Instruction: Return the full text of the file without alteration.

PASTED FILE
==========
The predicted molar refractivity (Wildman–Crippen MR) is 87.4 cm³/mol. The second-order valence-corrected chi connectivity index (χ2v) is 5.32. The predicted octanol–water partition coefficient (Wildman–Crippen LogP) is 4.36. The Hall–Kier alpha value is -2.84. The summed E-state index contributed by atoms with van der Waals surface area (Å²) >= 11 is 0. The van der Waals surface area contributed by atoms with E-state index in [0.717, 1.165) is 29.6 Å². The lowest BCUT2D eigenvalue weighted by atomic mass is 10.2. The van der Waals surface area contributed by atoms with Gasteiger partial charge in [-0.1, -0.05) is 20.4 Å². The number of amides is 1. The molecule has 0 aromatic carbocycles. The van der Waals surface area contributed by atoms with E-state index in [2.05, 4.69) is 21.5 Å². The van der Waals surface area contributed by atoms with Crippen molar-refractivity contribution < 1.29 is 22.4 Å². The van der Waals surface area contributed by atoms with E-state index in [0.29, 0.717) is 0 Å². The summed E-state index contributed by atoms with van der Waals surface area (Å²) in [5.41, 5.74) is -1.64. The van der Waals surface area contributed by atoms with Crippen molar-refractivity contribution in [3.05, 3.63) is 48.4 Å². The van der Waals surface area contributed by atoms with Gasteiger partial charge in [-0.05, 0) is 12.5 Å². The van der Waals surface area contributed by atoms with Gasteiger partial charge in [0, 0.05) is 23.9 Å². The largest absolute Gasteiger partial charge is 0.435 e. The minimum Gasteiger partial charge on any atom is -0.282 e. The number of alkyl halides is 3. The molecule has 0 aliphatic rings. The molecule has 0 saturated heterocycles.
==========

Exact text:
The predicted molar refractivity (Wildman–Crippen MR) is 87.4 cm³/mol. The second-order valence-corrected chi connectivity index (χ2v) is 5.32. The predicted octanol–water partition coefficient (Wildman–Crippen LogP) is 4.36. The Hall–Kier alpha value is -2.84. The summed E-state index contributed by atoms with van der Waals surface area (Å²) >= 11 is 0. The van der Waals surface area contributed by atoms with E-state index in [0.717, 1.165) is 29.6 Å². The lowest BCUT2D eigenvalue weighted by atomic mass is 10.2. The van der Waals surface area contributed by atoms with Gasteiger partial charge in [-0.1, -0.05) is 20.4 Å². The number of amides is 1. The molecule has 0 aromatic carbocycles. The van der Waals surface area contributed by atoms with E-state index in [2.05, 4.69) is 21.5 Å². The van der Waals surface area contributed by atoms with Crippen molar-refractivity contribution < 1.29 is 22.4 Å². The van der Waals surface area contributed by atoms with E-state index in [0.29, 0.717) is 0 Å². The summed E-state index contributed by atoms with van der Waals surface area (Å²) in [5.41, 5.74) is -1.64. The van der Waals surface area contributed by atoms with Crippen molar-refractivity contribution in [3.05, 3.63) is 48.4 Å². The van der Waals surface area contributed by atoms with Gasteiger partial charge in [-0.05, 0) is 12.5 Å². The van der Waals surface area contributed by atoms with Gasteiger partial charge in [0, 0.05) is 23.9 Å². The largest absolute Gasteiger partial charge is 0.435 e. The minimum Gasteiger partial charge on any atom is -0.282 e. The number of alkyl halides is 3. The molecule has 0 aliphatic rings. The molecule has 0 saturated heterocycles.